With the Republican Party reeling from a government shutdown and a near disaster over the debt limit, the chairman of the House Budget Committee was tasked with leading the GOP in a six-week bicameral budget conference. Republicans, who demanded these talks in exchange for a short-term budget resolution, were expected to pursue big-picture negotiations over America’s long-term fiscal challenges.
But that’s not going to happen. Since being appointed as the Republican negotiating chief two weeks ago, Ryan has endeavored to lower public expectations for the committee, saying he hopes to pursue small, targeted policy fixes rather than broad, sweeping reforms.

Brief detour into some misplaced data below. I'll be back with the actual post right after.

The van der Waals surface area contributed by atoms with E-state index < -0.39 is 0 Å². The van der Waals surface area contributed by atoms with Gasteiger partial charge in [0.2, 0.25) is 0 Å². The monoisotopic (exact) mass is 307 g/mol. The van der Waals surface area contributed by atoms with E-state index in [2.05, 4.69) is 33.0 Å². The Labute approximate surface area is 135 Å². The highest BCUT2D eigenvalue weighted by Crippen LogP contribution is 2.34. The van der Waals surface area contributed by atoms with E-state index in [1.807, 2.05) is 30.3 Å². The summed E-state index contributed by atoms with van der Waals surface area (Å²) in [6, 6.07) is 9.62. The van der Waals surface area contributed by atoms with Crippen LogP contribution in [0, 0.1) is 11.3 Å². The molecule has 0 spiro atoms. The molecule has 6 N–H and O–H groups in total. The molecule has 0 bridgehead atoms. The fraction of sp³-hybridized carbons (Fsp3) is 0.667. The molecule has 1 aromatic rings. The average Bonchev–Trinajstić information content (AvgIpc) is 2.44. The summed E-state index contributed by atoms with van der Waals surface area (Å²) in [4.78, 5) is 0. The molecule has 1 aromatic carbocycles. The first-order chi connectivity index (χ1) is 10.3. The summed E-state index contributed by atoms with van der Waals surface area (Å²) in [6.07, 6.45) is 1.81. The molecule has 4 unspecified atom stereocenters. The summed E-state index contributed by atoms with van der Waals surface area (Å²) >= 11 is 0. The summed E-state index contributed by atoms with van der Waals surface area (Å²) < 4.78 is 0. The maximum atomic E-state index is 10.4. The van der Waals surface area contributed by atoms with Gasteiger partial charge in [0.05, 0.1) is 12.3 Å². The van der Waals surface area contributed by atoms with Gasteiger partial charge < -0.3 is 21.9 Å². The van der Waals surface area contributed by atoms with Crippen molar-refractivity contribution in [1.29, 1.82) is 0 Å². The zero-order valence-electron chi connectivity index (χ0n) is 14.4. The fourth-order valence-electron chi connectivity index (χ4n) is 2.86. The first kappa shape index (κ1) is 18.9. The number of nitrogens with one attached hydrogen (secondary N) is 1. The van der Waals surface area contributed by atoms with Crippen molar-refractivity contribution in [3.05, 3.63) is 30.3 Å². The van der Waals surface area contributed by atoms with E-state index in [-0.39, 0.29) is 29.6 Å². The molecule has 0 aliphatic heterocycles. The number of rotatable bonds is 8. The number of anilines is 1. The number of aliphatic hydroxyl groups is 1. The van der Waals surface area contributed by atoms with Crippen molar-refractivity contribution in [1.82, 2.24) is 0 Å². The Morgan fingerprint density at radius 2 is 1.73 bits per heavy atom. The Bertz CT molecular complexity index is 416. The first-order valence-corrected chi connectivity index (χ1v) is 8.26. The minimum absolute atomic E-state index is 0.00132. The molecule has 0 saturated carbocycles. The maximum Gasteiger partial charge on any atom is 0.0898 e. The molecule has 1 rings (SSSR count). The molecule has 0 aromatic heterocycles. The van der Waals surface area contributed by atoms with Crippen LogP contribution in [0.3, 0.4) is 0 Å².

“We don’t want to set expectations that aren’t going to be achieved. That’s not helpful,” Ryan told National Journal Daily on the eve of negotiations.
Ryan added: “There won’t be a grand bargain. So we shouldn’t suggest that there will be.”
Such modesty of purpose sounds peculiar coming from a politician who, after Republicans regained the House majority in 2011, was celebrated by conservatives as America’s fiscal messiah. When Ryan released a budget that year, he described it as “the new House majority’s answer to history’s call.”